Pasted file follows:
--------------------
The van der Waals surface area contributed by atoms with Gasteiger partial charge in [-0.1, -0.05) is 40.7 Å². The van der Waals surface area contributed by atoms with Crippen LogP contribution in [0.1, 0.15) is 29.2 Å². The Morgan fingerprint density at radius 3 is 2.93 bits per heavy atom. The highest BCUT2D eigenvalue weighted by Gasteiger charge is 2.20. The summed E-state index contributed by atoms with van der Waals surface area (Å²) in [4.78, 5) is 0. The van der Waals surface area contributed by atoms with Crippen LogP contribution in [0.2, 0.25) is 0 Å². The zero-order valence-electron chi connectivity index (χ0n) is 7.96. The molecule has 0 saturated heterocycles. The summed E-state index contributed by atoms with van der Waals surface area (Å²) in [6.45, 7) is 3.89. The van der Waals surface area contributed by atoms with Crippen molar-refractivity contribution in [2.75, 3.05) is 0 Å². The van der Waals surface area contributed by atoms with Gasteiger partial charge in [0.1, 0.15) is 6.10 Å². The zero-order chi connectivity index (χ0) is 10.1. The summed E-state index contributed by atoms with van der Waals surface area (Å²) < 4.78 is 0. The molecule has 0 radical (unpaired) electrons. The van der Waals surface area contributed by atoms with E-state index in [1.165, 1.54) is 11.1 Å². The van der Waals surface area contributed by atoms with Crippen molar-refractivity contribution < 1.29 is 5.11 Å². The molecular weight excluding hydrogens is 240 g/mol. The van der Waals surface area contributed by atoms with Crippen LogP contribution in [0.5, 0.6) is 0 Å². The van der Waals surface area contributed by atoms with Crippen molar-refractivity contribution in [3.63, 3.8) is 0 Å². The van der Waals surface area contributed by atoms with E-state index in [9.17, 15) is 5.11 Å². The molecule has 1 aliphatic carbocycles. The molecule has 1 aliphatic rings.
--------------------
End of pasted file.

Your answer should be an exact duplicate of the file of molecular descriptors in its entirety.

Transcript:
The van der Waals surface area contributed by atoms with Gasteiger partial charge in [-0.1, -0.05) is 40.7 Å². The van der Waals surface area contributed by atoms with Crippen LogP contribution in [0.1, 0.15) is 29.2 Å². The Morgan fingerprint density at radius 3 is 2.93 bits per heavy atom. The highest BCUT2D eigenvalue weighted by Gasteiger charge is 2.20. The summed E-state index contributed by atoms with van der Waals surface area (Å²) in [4.78, 5) is 0. The van der Waals surface area contributed by atoms with Crippen LogP contribution in [0.2, 0.25) is 0 Å². The zero-order valence-electron chi connectivity index (χ0n) is 7.96. The molecule has 0 saturated heterocycles. The summed E-state index contributed by atoms with van der Waals surface area (Å²) in [6.45, 7) is 3.89. The van der Waals surface area contributed by atoms with Crippen molar-refractivity contribution in [2.75, 3.05) is 0 Å². The van der Waals surface area contributed by atoms with Gasteiger partial charge in [0.1, 0.15) is 6.10 Å². The zero-order chi connectivity index (χ0) is 10.1. The summed E-state index contributed by atoms with van der Waals surface area (Å²) < 4.78 is 0. The molecule has 0 radical (unpaired) electrons. The van der Waals surface area contributed by atoms with E-state index in [1.165, 1.54) is 11.1 Å². The van der Waals surface area contributed by atoms with Crippen molar-refractivity contribution < 1.29 is 5.11 Å². The molecular weight excluding hydrogens is 240 g/mol. The van der Waals surface area contributed by atoms with Crippen LogP contribution in [0.5, 0.6) is 0 Å². The van der Waals surface area contributed by atoms with Crippen molar-refractivity contribution in [3.63, 3.8) is 0 Å². The van der Waals surface area contributed by atoms with E-state index in [9.17, 15) is 5.11 Å². The molecule has 1 aliphatic carbocycles. The molecule has 1 aliphatic rings.